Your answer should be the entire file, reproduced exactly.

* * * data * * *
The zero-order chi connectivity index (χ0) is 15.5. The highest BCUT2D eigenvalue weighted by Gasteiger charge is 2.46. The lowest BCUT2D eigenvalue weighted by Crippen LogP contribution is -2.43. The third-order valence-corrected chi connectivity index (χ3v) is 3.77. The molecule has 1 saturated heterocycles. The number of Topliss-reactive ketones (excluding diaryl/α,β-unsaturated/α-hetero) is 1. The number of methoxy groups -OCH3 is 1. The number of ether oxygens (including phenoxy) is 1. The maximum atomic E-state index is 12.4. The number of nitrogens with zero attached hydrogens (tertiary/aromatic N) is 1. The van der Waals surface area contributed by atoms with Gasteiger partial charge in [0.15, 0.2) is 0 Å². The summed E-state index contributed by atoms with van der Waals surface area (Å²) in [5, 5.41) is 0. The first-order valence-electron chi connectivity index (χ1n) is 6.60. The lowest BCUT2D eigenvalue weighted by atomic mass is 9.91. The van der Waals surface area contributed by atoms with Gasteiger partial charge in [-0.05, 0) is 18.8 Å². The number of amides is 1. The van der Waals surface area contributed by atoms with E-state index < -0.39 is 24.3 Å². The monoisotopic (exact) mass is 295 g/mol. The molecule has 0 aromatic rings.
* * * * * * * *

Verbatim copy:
The zero-order chi connectivity index (χ0) is 15.5. The highest BCUT2D eigenvalue weighted by Gasteiger charge is 2.46. The lowest BCUT2D eigenvalue weighted by Crippen LogP contribution is -2.43. The third-order valence-corrected chi connectivity index (χ3v) is 3.77. The molecule has 1 saturated heterocycles. The number of Topliss-reactive ketones (excluding diaryl/α,β-unsaturated/α-hetero) is 1. The number of methoxy groups -OCH3 is 1. The number of ether oxygens (including phenoxy) is 1. The maximum atomic E-state index is 12.4. The number of nitrogens with zero attached hydrogens (tertiary/aromatic N) is 1. The van der Waals surface area contributed by atoms with Gasteiger partial charge in [0.15, 0.2) is 0 Å². The summed E-state index contributed by atoms with van der Waals surface area (Å²) in [5, 5.41) is 0. The first-order valence-electron chi connectivity index (χ1n) is 6.60. The lowest BCUT2D eigenvalue weighted by atomic mass is 9.91. The van der Waals surface area contributed by atoms with Gasteiger partial charge in [-0.05, 0) is 18.8 Å². The number of amides is 1. The van der Waals surface area contributed by atoms with E-state index < -0.39 is 24.3 Å². The monoisotopic (exact) mass is 295 g/mol. The molecule has 0 aromatic rings.